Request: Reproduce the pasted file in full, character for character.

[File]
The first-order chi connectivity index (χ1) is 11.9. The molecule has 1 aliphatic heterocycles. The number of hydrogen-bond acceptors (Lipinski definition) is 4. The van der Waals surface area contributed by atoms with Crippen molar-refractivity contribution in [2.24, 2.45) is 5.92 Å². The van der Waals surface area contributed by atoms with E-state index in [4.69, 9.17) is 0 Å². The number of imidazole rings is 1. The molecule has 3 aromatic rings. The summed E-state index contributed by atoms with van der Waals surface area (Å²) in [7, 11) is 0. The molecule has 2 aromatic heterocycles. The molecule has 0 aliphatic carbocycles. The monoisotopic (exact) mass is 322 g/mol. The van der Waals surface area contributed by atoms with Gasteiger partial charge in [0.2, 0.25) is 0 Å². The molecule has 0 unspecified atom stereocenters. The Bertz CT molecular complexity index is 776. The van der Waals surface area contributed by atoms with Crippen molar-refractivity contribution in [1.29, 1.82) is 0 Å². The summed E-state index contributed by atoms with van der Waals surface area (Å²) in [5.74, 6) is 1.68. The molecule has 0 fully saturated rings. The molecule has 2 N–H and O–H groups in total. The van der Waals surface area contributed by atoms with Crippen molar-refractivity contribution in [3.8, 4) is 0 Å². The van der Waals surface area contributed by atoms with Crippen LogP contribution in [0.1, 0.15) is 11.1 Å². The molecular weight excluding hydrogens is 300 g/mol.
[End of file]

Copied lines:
The first-order chi connectivity index (χ1) is 11.9. The molecule has 1 aliphatic heterocycles. The number of hydrogen-bond acceptors (Lipinski definition) is 4. The van der Waals surface area contributed by atoms with Crippen molar-refractivity contribution in [2.24, 2.45) is 5.92 Å². The van der Waals surface area contributed by atoms with E-state index in [4.69, 9.17) is 0 Å². The number of imidazole rings is 1. The molecule has 3 aromatic rings. The summed E-state index contributed by atoms with van der Waals surface area (Å²) in [7, 11) is 0. The molecule has 2 aromatic heterocycles. The molecule has 0 aliphatic carbocycles. The monoisotopic (exact) mass is 322 g/mol. The van der Waals surface area contributed by atoms with Gasteiger partial charge in [0.2, 0.25) is 0 Å². The molecule has 0 unspecified atom stereocenters. The Bertz CT molecular complexity index is 776. The van der Waals surface area contributed by atoms with Crippen molar-refractivity contribution in [1.29, 1.82) is 0 Å². The summed E-state index contributed by atoms with van der Waals surface area (Å²) in [5.74, 6) is 1.68. The molecule has 0 fully saturated rings. The molecule has 2 N–H and O–H groups in total. The van der Waals surface area contributed by atoms with Crippen molar-refractivity contribution in [3.8, 4) is 0 Å². The van der Waals surface area contributed by atoms with Crippen LogP contribution in [0.1, 0.15) is 11.1 Å². The molecular weight excluding hydrogens is 300 g/mol.